This Naxos issue is a real winner because of Eldar Nebolsin’s barnstorming performances of two of Tchaikovsky's most underrated pieces. The second Piano Concerto has a certain following, but usually appears in a heavily edited version, with the slow movement cut in half, as a result of the publication of a revised score by Tchaikovsky's pupil Siloti – unauthorised by the composer – which appeared only after his death. Tchaikovsky was always prone to suggestions by pianists that his music was flawed. No.1 was originally described as unplayable. As for No.2, the slow movement was heavily criticised because much of the most beautiful thematic material is given to a solo cello and solo violin rather than the piano. Happily though this performance, where Nebolsin is accompanied by the New Zealand Symphony Orchestra conducted by Michael Stern, is given complete, and lasts almost 43 minutes. This CD is a real winner, not just for Nebolsin's playing, but because of the addition of the totally overlooked Concert Fantasia . This two-movement piece, lasting half an hour, is full of good things. It may be brash but most Tchaikovsky fans will really enjoy it, and this is a great opportunity to get to know this fine piece inexpensively. Well worth it if you have have never heard it before.
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Maria Joao Pires Complete Chamber MusicComplete Chamber Music Recordings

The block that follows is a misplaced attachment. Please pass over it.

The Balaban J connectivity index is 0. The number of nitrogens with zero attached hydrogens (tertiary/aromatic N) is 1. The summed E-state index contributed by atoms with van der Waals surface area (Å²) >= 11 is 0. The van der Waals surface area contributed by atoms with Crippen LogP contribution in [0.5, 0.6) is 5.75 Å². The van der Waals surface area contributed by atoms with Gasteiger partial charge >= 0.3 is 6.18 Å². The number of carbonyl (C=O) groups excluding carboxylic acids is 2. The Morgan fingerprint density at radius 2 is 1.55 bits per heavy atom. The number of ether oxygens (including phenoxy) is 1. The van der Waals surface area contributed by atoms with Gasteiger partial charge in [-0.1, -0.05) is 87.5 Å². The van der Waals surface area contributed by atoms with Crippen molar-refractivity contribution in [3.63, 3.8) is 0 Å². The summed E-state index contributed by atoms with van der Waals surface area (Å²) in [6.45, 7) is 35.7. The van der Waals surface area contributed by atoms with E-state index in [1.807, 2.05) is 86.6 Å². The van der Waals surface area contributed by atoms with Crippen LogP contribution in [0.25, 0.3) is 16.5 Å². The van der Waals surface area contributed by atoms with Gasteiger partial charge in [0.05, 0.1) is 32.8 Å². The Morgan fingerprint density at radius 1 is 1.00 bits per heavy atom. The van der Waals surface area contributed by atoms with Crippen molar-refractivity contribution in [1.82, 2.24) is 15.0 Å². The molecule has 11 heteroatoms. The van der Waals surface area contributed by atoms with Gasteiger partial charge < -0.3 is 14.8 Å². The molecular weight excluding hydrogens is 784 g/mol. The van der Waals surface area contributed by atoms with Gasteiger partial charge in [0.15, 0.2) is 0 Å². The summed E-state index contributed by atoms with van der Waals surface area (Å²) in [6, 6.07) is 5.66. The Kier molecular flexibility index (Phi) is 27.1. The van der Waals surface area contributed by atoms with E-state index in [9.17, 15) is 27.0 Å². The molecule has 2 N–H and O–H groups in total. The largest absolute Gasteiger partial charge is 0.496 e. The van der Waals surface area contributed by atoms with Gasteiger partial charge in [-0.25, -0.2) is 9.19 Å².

Maria João Pires/Various Artists
Deutsche Grammophon DG 4795964
Maria João Pires is a refined classicist at the opposite end of the pianistic spectrum to Nebolsin. But then she wouldn't play Tchaikovsky, and somebody has to. He, one suspects, wouldn't want to get involved in most of the chamber music featured here. This is a fine selection of sonatas, trios and quintets etc, mainly featuring Pires with her partner of several years, the violinist Augustin Dumay. There's a complete Beethoven Violin Sonata set, a range of other sonatas with Dumay, and some trios where they are joined by the cellist Jian Wang. There's also an interesting collection of Schuman pieces for oboe and piano with Douglas Boyd. This is a self-recommending issue, containing ideal, calming summer listening.  Pires's pianism has such poise and is so stylish throughout, to be able to get this 12-album box for under £40 is a formidable bargain.